Wine glasses and hourglasses: Non-adaptive complexity of vesicle traffic in microbial eukaryotes.
|Title||Wine glasses and hourglasses: Non-adaptive complexity of vesicle traffic in microbial eukaryotes.|
|Publication Type||Journal Article|
|Year of Publication||2016|
|Authors||Mani S, Thattai M|
|Journal||Mol Biochem Parasitol|
|Date Published||2016 Mar 22|
Microbial eukaryotes present a stunning diversity of endomembrane organization. From specialized secretory organelles such as the rhoptries and micronemes of apicomplexans, to peroxisome-derived metabolic compartments such as the glycosomes of kinetoplastids, different microbial taxa have explored different solutions to the compartmentalization and processing of cargo. The basic secretory and endocytic system, comprising the ER, Golgi, endosomes, and plasma membrane, as well as diverse taxon-specific specialized endomembrane organelles, are coupled by a complex network of cargo transport via vesicle traffic. It is tempting to connect form to function, ascribing biochemical roles to each compartment and vesicle of such a system. Here we argue that traffic systems of high complexity could arise through non-adaptive mechanisms via purely physical constraints, and subsequently be exapted for various taxon-specific functions. Our argument is based on a Boolean mathematical model of vesicle traffic: we specify rules of how compartments exchange vesicles; these rules then generate hypothetical cells with different types of endomembrane organization. Though one could imagine a large number of hypothetical vesicle traffic systems, very few of these are consistent with molecular interactions. Such molecular constraints are the bottleneck of a metaphorical hourglass, and the rules that make it through the bottleneck are expected to generate cells with many special properties. Sampling at random from among such rules represents an evolutionary null hypothesis: any properties of the resulting cells must be non-adaptive. We show by example that vesicle traffic systems generated in this random manner are reminiscent of the complex trafficking apparatus of real cells.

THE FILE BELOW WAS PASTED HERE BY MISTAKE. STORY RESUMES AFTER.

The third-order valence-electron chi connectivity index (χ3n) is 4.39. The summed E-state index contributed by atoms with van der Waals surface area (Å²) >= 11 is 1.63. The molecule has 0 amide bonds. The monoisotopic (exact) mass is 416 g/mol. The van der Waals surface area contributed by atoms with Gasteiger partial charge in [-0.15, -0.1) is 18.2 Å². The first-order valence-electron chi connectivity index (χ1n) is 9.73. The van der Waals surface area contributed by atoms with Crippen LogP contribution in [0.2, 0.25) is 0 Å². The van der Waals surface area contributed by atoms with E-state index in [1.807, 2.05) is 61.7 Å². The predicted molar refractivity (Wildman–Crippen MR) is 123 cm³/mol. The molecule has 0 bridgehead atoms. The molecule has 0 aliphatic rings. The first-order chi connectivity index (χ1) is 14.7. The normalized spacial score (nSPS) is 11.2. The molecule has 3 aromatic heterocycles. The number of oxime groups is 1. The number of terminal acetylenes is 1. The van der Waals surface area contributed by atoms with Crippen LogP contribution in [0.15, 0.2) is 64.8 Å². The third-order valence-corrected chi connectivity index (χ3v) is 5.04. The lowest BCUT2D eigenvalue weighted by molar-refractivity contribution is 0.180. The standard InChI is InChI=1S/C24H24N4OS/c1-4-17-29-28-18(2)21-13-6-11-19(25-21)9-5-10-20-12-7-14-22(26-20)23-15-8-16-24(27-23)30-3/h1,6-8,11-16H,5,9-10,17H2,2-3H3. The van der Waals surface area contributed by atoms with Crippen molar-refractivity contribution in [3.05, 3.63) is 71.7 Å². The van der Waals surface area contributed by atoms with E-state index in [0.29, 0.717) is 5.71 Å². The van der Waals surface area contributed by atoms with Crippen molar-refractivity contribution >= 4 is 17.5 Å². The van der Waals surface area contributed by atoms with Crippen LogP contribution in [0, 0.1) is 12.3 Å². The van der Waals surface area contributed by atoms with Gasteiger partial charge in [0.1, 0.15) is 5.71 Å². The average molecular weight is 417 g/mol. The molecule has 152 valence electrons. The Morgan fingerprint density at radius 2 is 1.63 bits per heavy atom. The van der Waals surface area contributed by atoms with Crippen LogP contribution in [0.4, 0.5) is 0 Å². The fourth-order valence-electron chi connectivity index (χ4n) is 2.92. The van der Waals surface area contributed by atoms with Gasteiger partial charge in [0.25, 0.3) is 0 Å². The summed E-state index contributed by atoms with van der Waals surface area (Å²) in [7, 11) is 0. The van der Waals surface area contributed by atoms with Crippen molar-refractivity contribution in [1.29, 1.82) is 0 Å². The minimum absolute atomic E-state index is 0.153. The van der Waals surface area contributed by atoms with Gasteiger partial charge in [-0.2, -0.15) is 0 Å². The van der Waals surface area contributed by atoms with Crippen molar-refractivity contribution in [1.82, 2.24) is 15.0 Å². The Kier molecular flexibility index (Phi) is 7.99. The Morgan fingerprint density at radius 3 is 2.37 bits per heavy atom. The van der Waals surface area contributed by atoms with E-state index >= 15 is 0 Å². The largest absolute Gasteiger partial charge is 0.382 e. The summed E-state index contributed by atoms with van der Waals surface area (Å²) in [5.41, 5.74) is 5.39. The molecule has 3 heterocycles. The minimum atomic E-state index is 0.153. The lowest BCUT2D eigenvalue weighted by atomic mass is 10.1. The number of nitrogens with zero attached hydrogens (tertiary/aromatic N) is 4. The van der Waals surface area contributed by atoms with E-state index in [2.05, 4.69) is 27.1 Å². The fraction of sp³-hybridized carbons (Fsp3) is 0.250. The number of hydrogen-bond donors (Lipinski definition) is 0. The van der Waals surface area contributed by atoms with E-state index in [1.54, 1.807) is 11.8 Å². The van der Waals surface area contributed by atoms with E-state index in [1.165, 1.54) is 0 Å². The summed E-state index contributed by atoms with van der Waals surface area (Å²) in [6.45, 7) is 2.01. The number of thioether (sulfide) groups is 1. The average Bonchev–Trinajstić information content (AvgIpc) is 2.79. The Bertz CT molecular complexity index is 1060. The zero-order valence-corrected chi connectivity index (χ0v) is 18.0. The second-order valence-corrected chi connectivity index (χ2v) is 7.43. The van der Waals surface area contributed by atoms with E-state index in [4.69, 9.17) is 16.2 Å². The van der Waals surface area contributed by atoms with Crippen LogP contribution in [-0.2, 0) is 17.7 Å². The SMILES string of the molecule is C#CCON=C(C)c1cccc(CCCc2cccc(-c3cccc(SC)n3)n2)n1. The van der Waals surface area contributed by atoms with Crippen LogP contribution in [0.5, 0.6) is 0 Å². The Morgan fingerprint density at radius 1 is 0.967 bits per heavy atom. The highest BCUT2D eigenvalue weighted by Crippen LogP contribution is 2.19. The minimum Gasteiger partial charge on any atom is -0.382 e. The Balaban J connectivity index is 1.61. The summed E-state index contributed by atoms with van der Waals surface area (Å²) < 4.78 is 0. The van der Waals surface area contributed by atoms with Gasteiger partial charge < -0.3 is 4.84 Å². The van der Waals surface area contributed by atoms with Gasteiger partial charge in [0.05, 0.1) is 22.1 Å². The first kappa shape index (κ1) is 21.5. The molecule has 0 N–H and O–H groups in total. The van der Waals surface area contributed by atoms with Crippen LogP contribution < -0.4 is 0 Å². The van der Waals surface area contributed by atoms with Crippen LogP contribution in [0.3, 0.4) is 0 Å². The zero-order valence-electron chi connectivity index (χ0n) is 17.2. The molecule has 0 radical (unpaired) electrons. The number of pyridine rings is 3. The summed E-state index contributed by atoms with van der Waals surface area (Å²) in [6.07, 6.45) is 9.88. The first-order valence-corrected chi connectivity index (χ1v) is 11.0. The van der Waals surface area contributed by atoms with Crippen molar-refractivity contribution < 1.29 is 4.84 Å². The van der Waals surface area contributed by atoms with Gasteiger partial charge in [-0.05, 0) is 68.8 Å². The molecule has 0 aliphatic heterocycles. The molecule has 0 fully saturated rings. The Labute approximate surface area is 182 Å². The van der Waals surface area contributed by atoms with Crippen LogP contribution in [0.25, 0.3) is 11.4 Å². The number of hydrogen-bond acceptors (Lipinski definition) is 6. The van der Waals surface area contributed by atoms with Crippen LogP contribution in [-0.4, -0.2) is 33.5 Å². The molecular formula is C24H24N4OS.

|Alternate Journal||Mol. Biochem. Parasitol.|